The Knox-Whitley Humane Association is taking another step in its effort to become a “no kill” facility by instituting a managed intake policy.
Under the new policy, owners wanting to surrender a pet will first fill out and submit a pet history form. The form will be reviewed by KWHA staff. Within two business days, staff will contact the owner to set up an appointment to surrender the animal(s).
Mary-Ann Smyth, President of the KWHA Board, said the goal is not to impede an individual seeking to surrender an animal, but to provide options to an owner who may see surrendering the animal as a last resort.
“We want to be able to offer a list of resources to owners who need assistance, whether it is with spay/neutering, food, or whatever, and work with them so they can keep their animal,” Smyth said noting that more than 94 percent of the animals brought in to KWHA are owner surrenders.
In addition, Smyth said managed intake limits the number of animals euthanized because of overcrowding.
“We will know when rescues are coming in,” Smyth said.
KWHA officials emphasized that any animal that is a stray, sick, or which poses a threat to public safety, will be accepted immediately without an appointment.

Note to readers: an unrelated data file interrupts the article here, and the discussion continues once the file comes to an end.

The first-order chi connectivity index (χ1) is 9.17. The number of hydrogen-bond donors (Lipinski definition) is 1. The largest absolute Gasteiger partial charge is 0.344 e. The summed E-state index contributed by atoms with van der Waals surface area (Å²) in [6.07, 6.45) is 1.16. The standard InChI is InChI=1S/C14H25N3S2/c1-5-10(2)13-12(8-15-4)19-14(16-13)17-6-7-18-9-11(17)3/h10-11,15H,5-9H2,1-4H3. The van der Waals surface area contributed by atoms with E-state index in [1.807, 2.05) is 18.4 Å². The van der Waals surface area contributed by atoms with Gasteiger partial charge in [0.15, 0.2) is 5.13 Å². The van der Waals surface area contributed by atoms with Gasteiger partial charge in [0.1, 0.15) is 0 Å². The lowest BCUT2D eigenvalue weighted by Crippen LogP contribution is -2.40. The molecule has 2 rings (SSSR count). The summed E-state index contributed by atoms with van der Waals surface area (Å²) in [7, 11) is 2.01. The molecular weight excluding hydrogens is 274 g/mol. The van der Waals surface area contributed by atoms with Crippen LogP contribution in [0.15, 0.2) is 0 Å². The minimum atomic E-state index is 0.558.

Smyth said the potential to have more animals dumped on the road because of the new rules has been discussed.
She noted that multiple facilities, including the Louisville Metro Animal Shelter, have instituted managed intake and have statisics that show dumping has not been an issue.
“It is not happening,” Smyth said.
Smyth said while donations of food, toys, blankets, bedding, towels and treats are always welcome and encouraged, volunteers willing to donate their time to the animals and interact with them is welcomed and appreciated.
“Just getting them used to walking on a leash, used to human contact, and maybe teaching them a few simple commands, such as, ‘sit’ helps make them so much more adoptable,” Smyth explained.
Smyth added that it is something that children may be involved in and that being used to being around children increases an animal’s adoptability even more.
“Our ultimate goal is to save more lives,” Smyth said.
KWHA, which serves Clay, Knox, Whitley and McCreary County, is located on Busy Lane in Corbin off of Fifth Street Road.
More information is available online at www.kwas.org, or on Facebook.
KWHA may be reached by phone at 526-6925.